John Suayan, Galveston Bureau May 10, 2013, 1:27pm

HOUSTON - BP formally denies it terminated an employee for refusing to engage in racial discrimination against non-white workers, recent court papers say.

The petrochemical company filed an original answer into Tommy Danysh's November 2012 federal lawsuit on May 2.

Danysh, 54, sued BP on grounds it treated him less favorably after it learned he supported and befriended minorities.

According to the suit, the plaintiff was subjected to a hostile work environment that continued throughout his employment as a utility operator and shift supervisor with co-workers and supervisors referring to blacks as “n******” and other racial slurs.

Danysh, who is white, argues BP encouraged him to discriminate against minorities, but his resistance prompted the company to ostracize, blackball and harass him, stating he chose to maintain friendships with his non-white colleagues.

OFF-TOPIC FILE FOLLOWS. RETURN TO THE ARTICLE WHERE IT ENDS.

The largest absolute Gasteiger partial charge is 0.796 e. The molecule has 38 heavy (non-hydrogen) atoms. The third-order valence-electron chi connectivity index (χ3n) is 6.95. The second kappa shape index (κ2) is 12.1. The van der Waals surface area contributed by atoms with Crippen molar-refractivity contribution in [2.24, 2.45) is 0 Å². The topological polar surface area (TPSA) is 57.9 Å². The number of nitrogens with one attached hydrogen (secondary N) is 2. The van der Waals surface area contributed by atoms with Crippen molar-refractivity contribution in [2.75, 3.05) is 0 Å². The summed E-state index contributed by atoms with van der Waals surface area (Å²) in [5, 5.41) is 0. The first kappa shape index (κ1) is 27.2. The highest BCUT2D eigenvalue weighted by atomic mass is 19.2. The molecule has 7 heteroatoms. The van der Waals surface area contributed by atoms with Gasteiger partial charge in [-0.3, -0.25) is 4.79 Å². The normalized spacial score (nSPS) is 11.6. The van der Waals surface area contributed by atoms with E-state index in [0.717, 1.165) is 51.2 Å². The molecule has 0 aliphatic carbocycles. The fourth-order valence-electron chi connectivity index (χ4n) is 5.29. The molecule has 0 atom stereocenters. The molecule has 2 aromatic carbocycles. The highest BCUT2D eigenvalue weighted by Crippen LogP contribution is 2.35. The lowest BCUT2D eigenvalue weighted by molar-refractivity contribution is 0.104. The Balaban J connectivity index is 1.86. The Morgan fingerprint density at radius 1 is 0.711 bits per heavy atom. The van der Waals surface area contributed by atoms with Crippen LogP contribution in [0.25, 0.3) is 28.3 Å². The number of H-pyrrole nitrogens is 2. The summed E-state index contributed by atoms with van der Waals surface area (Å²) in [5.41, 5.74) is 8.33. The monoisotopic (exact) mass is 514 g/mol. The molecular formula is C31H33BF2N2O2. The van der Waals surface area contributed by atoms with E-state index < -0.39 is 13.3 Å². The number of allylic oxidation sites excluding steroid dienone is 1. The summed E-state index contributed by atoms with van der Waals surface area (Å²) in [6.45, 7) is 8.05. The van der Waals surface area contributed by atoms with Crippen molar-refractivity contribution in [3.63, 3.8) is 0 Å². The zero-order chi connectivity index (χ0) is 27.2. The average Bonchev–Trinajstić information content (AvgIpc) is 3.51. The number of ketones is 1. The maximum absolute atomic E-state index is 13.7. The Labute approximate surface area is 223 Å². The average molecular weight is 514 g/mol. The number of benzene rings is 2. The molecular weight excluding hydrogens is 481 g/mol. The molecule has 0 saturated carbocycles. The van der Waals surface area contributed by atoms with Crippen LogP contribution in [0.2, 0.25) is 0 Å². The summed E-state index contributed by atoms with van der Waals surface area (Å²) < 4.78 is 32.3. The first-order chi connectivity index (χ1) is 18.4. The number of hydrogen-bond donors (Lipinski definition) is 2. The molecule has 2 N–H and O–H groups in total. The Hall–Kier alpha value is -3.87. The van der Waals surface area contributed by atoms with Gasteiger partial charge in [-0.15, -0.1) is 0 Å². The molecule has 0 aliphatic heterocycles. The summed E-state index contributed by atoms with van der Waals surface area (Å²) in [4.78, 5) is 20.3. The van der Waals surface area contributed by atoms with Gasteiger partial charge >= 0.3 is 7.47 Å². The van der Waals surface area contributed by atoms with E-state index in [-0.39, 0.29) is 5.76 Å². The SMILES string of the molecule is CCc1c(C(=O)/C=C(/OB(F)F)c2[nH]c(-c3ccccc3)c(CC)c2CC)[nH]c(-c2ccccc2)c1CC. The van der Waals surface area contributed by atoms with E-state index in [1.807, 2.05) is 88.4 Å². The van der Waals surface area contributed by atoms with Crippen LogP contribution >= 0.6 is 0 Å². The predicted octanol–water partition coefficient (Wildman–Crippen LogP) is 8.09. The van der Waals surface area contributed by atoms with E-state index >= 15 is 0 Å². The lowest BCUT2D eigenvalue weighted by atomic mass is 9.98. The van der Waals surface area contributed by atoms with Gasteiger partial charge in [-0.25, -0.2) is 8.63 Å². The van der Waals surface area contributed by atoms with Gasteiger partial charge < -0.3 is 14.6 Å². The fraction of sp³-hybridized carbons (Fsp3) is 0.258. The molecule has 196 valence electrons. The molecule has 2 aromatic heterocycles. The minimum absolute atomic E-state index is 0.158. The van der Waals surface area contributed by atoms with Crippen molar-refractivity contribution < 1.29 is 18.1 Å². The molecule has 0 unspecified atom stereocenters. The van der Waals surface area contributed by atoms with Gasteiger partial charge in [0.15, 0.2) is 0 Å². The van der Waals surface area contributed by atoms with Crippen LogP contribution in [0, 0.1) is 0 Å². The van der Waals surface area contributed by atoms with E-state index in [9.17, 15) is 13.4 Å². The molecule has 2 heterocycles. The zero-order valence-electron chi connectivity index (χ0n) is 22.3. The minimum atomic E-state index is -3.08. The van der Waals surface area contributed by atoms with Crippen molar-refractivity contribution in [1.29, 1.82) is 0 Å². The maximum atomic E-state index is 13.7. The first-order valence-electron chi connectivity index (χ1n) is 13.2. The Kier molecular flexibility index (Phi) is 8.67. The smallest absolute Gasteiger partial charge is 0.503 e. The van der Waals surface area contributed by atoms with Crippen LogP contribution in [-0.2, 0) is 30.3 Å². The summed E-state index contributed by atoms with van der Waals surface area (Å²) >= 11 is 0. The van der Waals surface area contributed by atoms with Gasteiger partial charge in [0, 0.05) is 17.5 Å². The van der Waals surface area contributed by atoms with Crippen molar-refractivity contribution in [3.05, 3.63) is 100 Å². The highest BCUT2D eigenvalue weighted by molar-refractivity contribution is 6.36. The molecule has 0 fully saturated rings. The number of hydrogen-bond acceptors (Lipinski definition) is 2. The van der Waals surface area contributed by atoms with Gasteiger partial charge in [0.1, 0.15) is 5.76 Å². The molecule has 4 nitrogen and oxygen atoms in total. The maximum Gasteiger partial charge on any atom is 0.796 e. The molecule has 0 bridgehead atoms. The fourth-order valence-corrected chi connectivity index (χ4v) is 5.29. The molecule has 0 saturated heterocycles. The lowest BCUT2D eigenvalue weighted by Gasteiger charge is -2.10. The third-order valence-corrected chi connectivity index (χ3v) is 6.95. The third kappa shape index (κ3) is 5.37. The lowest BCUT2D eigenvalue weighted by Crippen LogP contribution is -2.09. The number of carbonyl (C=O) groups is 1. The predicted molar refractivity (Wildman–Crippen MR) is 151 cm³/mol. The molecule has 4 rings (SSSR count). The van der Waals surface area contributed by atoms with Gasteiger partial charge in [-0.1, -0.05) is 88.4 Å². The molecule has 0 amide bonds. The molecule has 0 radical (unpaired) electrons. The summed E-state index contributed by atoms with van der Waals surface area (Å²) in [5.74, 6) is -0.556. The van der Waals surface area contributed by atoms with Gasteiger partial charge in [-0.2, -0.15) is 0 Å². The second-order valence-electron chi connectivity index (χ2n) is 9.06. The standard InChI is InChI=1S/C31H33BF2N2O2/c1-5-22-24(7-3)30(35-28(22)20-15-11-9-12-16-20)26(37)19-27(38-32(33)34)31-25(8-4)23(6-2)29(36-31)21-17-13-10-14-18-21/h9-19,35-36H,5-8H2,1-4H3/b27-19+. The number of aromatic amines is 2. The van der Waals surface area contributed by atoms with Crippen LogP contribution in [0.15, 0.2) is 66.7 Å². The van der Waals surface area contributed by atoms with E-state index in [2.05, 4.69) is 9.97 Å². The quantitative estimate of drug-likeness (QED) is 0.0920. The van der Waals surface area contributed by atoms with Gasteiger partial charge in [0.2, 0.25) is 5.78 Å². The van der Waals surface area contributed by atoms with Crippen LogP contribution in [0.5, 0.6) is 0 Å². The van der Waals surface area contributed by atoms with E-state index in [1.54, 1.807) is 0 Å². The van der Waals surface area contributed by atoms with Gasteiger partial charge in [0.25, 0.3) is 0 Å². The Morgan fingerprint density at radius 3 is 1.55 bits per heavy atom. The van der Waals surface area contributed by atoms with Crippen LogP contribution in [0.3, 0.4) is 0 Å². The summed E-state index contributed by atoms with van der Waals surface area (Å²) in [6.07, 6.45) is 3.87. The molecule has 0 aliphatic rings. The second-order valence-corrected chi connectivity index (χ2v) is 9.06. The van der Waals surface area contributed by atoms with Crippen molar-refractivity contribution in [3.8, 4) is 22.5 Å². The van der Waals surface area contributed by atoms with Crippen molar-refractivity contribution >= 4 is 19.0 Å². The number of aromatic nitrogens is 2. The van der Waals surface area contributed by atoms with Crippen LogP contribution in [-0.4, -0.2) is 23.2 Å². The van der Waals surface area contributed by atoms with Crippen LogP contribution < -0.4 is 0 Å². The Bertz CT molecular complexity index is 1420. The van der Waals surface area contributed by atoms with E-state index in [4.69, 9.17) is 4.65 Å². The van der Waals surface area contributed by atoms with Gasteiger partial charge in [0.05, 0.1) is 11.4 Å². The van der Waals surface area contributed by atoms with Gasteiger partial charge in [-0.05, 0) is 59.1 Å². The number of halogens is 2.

The original petition additionally alleges the respondent mistreated him because he “was appropriately vocal about safety compromises and situations" as well as subjected him to its apparent habit of “setting up older workers on a doomed path of failure and ultimate dismissal due to their age.”

Meanwhile, BP's rebuttal says Danysh mistakenly identified it as "BP Products, North America."

The six-page response insists that "any actions taken were for legitimate, non-discriminatory business reasons, and did not proximately cause any damage to the plaintiff."

"The complaint fails to state a claim upon which relief can be granted," it says.

Attorney Monica F. Oathout of Schwartz, Junell, Greenberg & Oathout LLP in Houston is representing the defendant.

Case No. 4:13-CV-3377

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